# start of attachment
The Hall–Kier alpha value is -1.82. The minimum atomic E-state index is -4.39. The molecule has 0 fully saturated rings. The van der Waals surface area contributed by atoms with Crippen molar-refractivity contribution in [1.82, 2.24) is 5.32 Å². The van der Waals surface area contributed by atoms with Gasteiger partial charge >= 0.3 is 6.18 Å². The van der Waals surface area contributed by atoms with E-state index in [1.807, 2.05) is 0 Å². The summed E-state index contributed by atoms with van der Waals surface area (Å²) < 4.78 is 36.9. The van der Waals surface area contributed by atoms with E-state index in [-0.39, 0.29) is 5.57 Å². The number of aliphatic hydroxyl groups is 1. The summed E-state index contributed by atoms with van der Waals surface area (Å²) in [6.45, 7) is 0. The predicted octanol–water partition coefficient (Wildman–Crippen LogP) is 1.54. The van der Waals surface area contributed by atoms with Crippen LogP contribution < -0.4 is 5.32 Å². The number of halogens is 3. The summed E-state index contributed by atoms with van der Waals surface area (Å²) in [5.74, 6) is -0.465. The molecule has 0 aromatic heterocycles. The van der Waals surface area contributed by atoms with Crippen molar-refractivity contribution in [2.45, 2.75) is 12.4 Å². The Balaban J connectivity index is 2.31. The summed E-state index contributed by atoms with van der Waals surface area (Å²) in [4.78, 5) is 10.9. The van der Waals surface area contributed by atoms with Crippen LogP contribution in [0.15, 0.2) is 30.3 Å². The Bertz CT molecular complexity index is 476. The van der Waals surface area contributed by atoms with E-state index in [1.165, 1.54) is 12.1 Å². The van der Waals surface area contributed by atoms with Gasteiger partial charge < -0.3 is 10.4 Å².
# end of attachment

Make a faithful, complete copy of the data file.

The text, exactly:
The Hall–Kier alpha value is -1.82. The minimum atomic E-state index is -4.39. The molecule has 0 fully saturated rings. The van der Waals surface area contributed by atoms with Crippen molar-refractivity contribution in [1.82, 2.24) is 5.32 Å². The van der Waals surface area contributed by atoms with Gasteiger partial charge >= 0.3 is 6.18 Å². The van der Waals surface area contributed by atoms with E-state index in [1.807, 2.05) is 0 Å². The summed E-state index contributed by atoms with van der Waals surface area (Å²) < 4.78 is 36.9. The van der Waals surface area contributed by atoms with E-state index in [-0.39, 0.29) is 5.57 Å². The number of aliphatic hydroxyl groups is 1. The summed E-state index contributed by atoms with van der Waals surface area (Å²) in [6.45, 7) is 0. The predicted octanol–water partition coefficient (Wildman–Crippen LogP) is 1.54. The van der Waals surface area contributed by atoms with Crippen LogP contribution < -0.4 is 5.32 Å². The number of halogens is 3. The summed E-state index contributed by atoms with van der Waals surface area (Å²) in [5.74, 6) is -0.465. The molecule has 0 aromatic heterocycles. The van der Waals surface area contributed by atoms with Crippen molar-refractivity contribution in [2.45, 2.75) is 12.4 Å². The Balaban J connectivity index is 2.31. The summed E-state index contributed by atoms with van der Waals surface area (Å²) in [4.78, 5) is 10.9. The van der Waals surface area contributed by atoms with Crippen LogP contribution in [0.15, 0.2) is 30.3 Å². The Bertz CT molecular complexity index is 476. The van der Waals surface area contributed by atoms with E-state index in [1.165, 1.54) is 12.1 Å². The van der Waals surface area contributed by atoms with Gasteiger partial charge < -0.3 is 10.4 Å².